Book Review – The Statin Disaster by David Brownstein, MD

Written by Carol Petersen, RPh, CNP – Women’s International Pharmacy

In this latest of Dr. David Brownstein’s books, he clearly states that statin medications fail to prevent or treat heart disease for nearly everyone who takes them. He also points out the shortcomings of the “cholesterol equals heart disease” theory. Dr. Brownstein is concerned because most busy practitioners do not take the time to fully understand the statistics used in drug studies well enough to critically examine the findings. This leaves practitioners to rely solely on the conclusions presented by the study investigators, who are often funded by pharmaceutical companies interested in bringing new drugs to market. Because of this, we are exposed to exaggerated claims of effectiveness when the actual facts may show otherwise.

What Are Statins?
Statins make up a class of drugs that lower the level of cholesterol in the blood by reducing the production of cholesterol by the liver. Statins reduce production of cholesterol in the liver by blocking an enzyme responsible for cholesterol production.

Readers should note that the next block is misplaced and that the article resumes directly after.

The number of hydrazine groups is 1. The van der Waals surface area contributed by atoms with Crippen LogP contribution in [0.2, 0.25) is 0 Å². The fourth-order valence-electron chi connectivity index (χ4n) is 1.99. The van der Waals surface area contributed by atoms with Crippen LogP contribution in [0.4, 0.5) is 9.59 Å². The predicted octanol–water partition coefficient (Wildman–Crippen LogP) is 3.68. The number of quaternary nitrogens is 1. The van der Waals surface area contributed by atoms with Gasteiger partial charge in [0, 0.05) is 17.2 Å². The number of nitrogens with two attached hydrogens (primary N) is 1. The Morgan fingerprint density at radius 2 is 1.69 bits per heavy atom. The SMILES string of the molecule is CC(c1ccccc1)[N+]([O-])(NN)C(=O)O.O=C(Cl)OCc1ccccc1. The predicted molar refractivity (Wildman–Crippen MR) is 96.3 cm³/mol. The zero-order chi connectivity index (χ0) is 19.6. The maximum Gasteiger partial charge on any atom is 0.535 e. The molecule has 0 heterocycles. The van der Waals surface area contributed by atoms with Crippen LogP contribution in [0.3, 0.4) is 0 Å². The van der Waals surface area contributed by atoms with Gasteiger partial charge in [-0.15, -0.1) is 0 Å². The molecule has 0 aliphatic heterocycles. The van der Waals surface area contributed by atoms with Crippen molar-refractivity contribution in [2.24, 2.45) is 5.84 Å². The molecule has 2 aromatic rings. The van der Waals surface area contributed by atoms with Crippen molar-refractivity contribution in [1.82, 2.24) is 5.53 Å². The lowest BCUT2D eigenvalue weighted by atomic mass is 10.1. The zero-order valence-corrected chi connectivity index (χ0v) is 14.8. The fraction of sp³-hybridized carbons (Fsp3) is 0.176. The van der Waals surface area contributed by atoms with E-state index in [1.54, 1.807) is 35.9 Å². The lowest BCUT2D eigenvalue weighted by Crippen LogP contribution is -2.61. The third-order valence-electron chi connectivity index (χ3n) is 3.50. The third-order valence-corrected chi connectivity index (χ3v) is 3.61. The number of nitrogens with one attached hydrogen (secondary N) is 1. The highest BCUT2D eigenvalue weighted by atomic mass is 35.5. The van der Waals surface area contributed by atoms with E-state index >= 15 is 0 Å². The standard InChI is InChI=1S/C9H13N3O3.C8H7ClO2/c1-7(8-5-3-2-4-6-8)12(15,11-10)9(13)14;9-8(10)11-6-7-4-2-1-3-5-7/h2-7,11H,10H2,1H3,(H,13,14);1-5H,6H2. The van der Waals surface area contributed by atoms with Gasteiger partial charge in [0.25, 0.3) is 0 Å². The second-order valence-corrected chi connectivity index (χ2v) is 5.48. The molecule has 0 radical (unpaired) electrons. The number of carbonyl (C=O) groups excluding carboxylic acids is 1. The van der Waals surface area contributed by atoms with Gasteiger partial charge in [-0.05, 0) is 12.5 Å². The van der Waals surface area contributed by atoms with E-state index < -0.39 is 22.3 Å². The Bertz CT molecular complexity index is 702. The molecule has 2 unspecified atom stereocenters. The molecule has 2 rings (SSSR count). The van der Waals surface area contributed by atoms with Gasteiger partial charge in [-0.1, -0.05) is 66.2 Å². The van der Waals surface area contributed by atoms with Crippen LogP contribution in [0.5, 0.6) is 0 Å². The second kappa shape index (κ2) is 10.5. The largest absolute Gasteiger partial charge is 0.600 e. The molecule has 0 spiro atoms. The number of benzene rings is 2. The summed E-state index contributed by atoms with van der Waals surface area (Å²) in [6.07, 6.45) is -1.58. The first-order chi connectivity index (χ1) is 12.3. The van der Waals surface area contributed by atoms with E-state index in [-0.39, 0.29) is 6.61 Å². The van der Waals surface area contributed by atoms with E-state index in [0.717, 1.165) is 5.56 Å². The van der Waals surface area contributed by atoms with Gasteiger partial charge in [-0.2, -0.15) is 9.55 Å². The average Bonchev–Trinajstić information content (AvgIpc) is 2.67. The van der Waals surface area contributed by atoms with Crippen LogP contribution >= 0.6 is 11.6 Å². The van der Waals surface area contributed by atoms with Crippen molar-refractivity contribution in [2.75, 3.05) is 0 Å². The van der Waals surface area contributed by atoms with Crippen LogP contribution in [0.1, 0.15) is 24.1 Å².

Dr. Brownstein introduces us to a statistical concept known as the “number needed to treat.” This number can be calculated from data provided in studies, telling us how many people need to be treated with a medication for one person to benefit. The ideal number is one. When the number needed to treat is one, every person treated benefits from the treatment. Examples of therapies with a very low number needed to treat include patients with type 1 diabetes using insulin and patients with low thyroid function taking thyroid.

However, many of the drugs currently in use have a high number needed to treat. Numbers of 200 or more are seen regularly in studies using statins. In other words, 200 people need to be treated before one person will benefit. This might be acceptable if statins had no adverse effects and were completely without risk. Unfortunately, this is not the case. Adverse effects associated with statin use include muscle pain and damage, digestive problems, memory loss and confusion, increased blood sugar levels and Type 2 diabetes, and liver damage. These adverse effects may not happen to everyone, but if the number needed to treat for statins is 200, 199 people out of 200 using statins are taking the risk of experiencing an adverse effect while experiencing no benefit at all from the statin drug.

Based on Dr. Brownstein’s evaluation of the studies that have been done using statins, he states statins are effective for approximately 1% who take them. In other words, statins fail 99% who take them.

Is Cholesterol Good Or Bad?